Interview: Sabine Clarke on the history of pesticides, colonialism, and much else

Sabine Clarke is Senior Lecturer in Modern History. She works on the history of science, technology and medicine in Britain and its colonial empire between WWI and 1965, with a particular focus on the Caribbean and East Africa. She kindly agreed to be the latest person interviewed as part of the All Our Yesterdays project.

  1. Who are you and how did you come to be studying insecticides?

I am Senior Lecturer in Modern History at the University of York. I have been at York since 2010 and before that I was a Research Fellow at the University of Oxford. I did my PhD at Imperial College in the Centre for the History of Science, Technology and Medicine.

From University of York website

My work focusses on two things – the history of science in Britain from WWI to the 1970s and the history of British imperialism in the twentieth century. I am particularly interested in relationship between science, scientists and the state, including big issues such as the increasing attention paid to experts by government in the early 20th century and the ‘rise of research’, in which an activity labelled as ‘research’ became as the key activity that needed to be funded by business and government.

I first became interested in insecticides when I discovered that the British government had set up a major centre for insecticides research in the colony of Tanganyika after WWII. A group of scientists based there carried out extensive trials of DDT and other chemicals in East Africa during the 1950s. I tracked down the scientist who had been the head of the centre before independence, Dr Kay Hocking, and interviewed him about his work.

It struck me that the history of DDT use in the tropics had come to be completely dominated by the story of the World Health Organisation’s Global Eradication of Malaria project and that other bodies who sponsored extensive research into insecticides, and promoted their use, such as the Colonial Office in Britain, had been completely ignored. This prompted me to put together a funding application to the Wellcome Trust for a project to recover the history of insecticides in Britain and places that were part of the colonial empire. This project, called The Chemical Empire, is now in its fourth year and I am writing two books at present – one on DDT in Britain and the other mapping insecticide use across the British Empire.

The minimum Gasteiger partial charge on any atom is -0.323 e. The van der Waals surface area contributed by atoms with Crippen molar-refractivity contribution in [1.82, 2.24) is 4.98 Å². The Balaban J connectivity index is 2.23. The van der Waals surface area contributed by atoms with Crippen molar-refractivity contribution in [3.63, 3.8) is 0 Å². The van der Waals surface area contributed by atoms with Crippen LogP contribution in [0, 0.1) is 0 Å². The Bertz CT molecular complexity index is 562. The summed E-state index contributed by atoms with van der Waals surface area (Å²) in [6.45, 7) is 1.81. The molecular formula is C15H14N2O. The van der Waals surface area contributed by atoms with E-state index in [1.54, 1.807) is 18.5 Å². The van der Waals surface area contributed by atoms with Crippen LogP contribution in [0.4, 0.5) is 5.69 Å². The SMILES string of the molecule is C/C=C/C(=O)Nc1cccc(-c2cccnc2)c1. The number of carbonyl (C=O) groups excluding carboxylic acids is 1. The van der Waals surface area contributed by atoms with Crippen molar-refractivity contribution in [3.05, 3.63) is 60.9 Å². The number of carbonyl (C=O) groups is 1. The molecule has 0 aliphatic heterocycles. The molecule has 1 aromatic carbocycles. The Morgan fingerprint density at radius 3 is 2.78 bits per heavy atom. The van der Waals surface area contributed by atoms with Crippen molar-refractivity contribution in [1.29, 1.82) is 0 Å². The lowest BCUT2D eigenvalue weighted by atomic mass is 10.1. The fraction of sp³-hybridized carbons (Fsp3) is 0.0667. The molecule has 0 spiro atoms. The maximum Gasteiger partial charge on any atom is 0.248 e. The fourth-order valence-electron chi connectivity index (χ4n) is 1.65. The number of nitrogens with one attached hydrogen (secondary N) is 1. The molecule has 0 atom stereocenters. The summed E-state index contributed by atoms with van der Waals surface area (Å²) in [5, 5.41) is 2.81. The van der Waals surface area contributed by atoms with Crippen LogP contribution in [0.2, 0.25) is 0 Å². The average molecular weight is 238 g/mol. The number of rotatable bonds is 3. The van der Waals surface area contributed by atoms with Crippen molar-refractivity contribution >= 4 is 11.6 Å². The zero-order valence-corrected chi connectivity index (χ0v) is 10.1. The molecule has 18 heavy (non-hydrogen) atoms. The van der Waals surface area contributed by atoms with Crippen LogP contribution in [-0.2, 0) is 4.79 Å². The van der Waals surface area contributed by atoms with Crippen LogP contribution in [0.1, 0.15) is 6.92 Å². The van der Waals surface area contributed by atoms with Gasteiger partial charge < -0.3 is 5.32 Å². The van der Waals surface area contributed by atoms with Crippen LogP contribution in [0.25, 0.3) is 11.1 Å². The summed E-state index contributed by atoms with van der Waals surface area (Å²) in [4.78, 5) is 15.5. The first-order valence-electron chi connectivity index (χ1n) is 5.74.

2. What has surprised you in the course of researching insecticides?

I think one of the really surprising things about researching the history of insecticides in Britain and the British empire is that previous historians have not asked some fairly fundamental questions. There has been no attempt to really investigate where and when the deployment of different insecticides was greatest, in public health, homes, or farming. A lot of unexamined assumptions have become embedded in our existing histories. For example, a tendency to assume that malaria control was the most significant area of insecticide use in the tropics after 1945 has meant that other areas of insecticide deployment have been overlooked. In many places in the British empire, far greater volumes of chemicals were disseminated fighting agricultural pests, such as locusts in East Africa, than eliminating mosquitoes. What this means is that we have often been looking in the wrong places to understand insecticides and their impact on the environment and people in the mid-twentieth century. The insecticide experiences of whole communities have been ignored.